The Real Mr. Rogers

The Real Mr. Rogers

by Leroy B. Vaughn

I walked into the American Legion post for breakfast one morning and the regulars were already seated and into the days discussion. You never knew what the topic for the day was, except that it was usually something about conservative politics, or war stories.

The former force recon Marine was grilling Hank about an article that Hank had written in that months Post magazine. The retired Air Force N.C.O was listening to the discussion while the ex-C.I.A. man who claimed to be an agricultural advisor in Afghanistan read the story in the Post magazine.

“Gentlemen,” I said as I sat down. “What’s going on?” I needed to know.

The Force Recon man told me that he had just finished reading the Mr. Rogers story that Hank had written and he wanted to know if I thought it was true.

“Haven’t had a chance to see this month’s magazine yet.” I told him as he pushed a copy towards me.

“Old Hank here says he met Mr. Rogers in San Francisco a few years ago, and Mr. Rogers confirmed that he was a Navy Seal in Viet Nam. He also claims that Mr. Rogers had the highest number of confirmed kills in Nam.”

“Are you talking about the Mr. Rogers that had the kiddie show on television back in the seventies and eighties,” I asked.

“That’s the same Mr. Rogers that we’re talking about,” the ex- Air Force man confirmed, while the retired C.I.A. man who thought everybody believed he was really some kind of farm specialist, signalled the waitress for more coffee.

I told Hank the writer that I had heard this story before, but I assumed that it was another urban legend. I ordered breakfast and ate while the two former Marines continued to discuss Mr. Roger’s war record. The C.I.A. man pushed his copy of the magazine over to me and I read the Mr. Rogers story, while I ate my eggs.

Hank swore that he had met Mr. Rogers during a tail-hook convention in San Francisco and that Mr. Rogers was wearing a Seal t-shirt, showing the muscles in his arms, as well as all of the Navy style tattoos that covered both arms.

“That’s the reason you always see Mr. Rogers wearing those goofy looking sweaters that zip up in the front on his television show to cover the tats,” Hank informed the group.

The ex-Force Recon marine told Hank that Mr. Rogers was an ordained minister and on top of that he was a frail looking person.

“Yeah he might not look real strong today, but remember he’s been out of the Navy for a long time. A man could get real soft doing a kid’s television show, don’t you think,” Hank replied as he announced that he was through discussing Mr. Rogers.

“I’m standing by my story, whether you guys believe it or not. I met the man.” Hank said as he stood up to leave.

I talked with the boys for a while longer and then told them I was heading home. I had some research to do. They knew me as an amateur de-bunker of urban legends and I did not have to say anything else. I did my research at home and found that Mr. Rogers was born on March 20, 1928. This would have made him thirty five years old at the time the Navy Seals were first deployed to Viet Nam in 1963. A thirty five year old sailor would most likely be a career man, putting in at least twenty years in the Navy. The Navy Seals were formed in March, 1962. Mr. Rogers was in the Pittsburgh Theological Seminary at that time. He graduated in 1963 from the Seminary. Upon graduation, Mr. Rogers was ordained as a Presbyterian minister. Mr. Roger’s biography states that he never served in the military. His television show, Mr. Rogers neighborhood started in 1968.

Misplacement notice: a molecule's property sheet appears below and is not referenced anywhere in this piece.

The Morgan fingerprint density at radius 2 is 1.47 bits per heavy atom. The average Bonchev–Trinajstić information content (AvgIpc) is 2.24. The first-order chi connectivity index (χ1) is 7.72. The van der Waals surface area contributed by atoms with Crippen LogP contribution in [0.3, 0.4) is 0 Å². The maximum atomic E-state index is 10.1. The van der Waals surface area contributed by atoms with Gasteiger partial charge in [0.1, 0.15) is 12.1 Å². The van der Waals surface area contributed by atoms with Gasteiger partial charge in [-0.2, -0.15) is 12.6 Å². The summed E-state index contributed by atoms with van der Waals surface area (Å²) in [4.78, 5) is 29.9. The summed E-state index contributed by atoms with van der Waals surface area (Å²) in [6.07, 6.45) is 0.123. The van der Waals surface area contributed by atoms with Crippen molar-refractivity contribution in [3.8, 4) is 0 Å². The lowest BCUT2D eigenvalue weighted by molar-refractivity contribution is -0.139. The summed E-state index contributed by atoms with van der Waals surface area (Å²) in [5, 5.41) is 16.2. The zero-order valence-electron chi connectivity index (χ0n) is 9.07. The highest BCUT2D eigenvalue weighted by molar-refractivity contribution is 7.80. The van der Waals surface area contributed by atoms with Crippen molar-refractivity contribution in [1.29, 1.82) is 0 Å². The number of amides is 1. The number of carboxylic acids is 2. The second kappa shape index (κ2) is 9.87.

Does it seem logical that a thirty five year old minister would go into combat as a Navy Seal sniper, after spending countless hours in tattoo parlors. Were the alleged tats done during or before the time he was in the seminary or during the time he was married and raising two sons? The internet states that the sweaters worn on every television show by Mr. Roger’s were hand knitted by his dear old mother, and he always wore them on his show as a tribute to her.

I was back at the breakfast table at the post the next morning with my notes. I waited for the usual crowd to file in and greeted a female member of the Legion as she joined us.

Hank looked like he was waiting for the flak to start, so I jumped right in. I gave the crew a full report on Mr. Rogers, while they read their menus.

Eyes rolled and the Force Recon man punched Hank on the shoulder before he responded, “Stick it up your asses boys. I’m sticking to my story. I met Mr. Rogers and you clowns didn’t. No offense to you Judy, you just got here.”

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Leroy B. Vaughn

Leroy B. Vaughn’s short stories, both true and fiction have been published in eight print magazines, eight e-zines, one newspaper, four pod-casts an anthology and another writers book. He is a retired law enforcement officer living in Arizona. He will make one of his short books on free to readers of The Flash Fiction Press. Use coupon # ZU62P for “The Free Lancers.”

4 thoughts on “The Real Mr. Rogers

  1. Great story! Nicely paced. My brother-in-law swears he saw Fred Rogers on Long Island once, coming out of a liquor store smoking a cigarette and carrying a six-pack of Bud.

    1. Thanks Jill,
      Mr. Rogers sightings do not seem to be as common as Elvis sightings, but they seem to occur before former Marines or Navy Seals get together.
      Thanks also Peter and Alvin. My next project may be the de-bunking of myths surrounding psychoanalysis.

  2. I liked the setting and the lingo. Perhaps unduly, I was put off by inconsistent capitalization and minor punctuation glitches. Introducing the author as a character whose role is exposing urban myths didn’t quite fit for me, blurring the “bunch of regular fellas” setting that is such a nice feature of the piece. AGB

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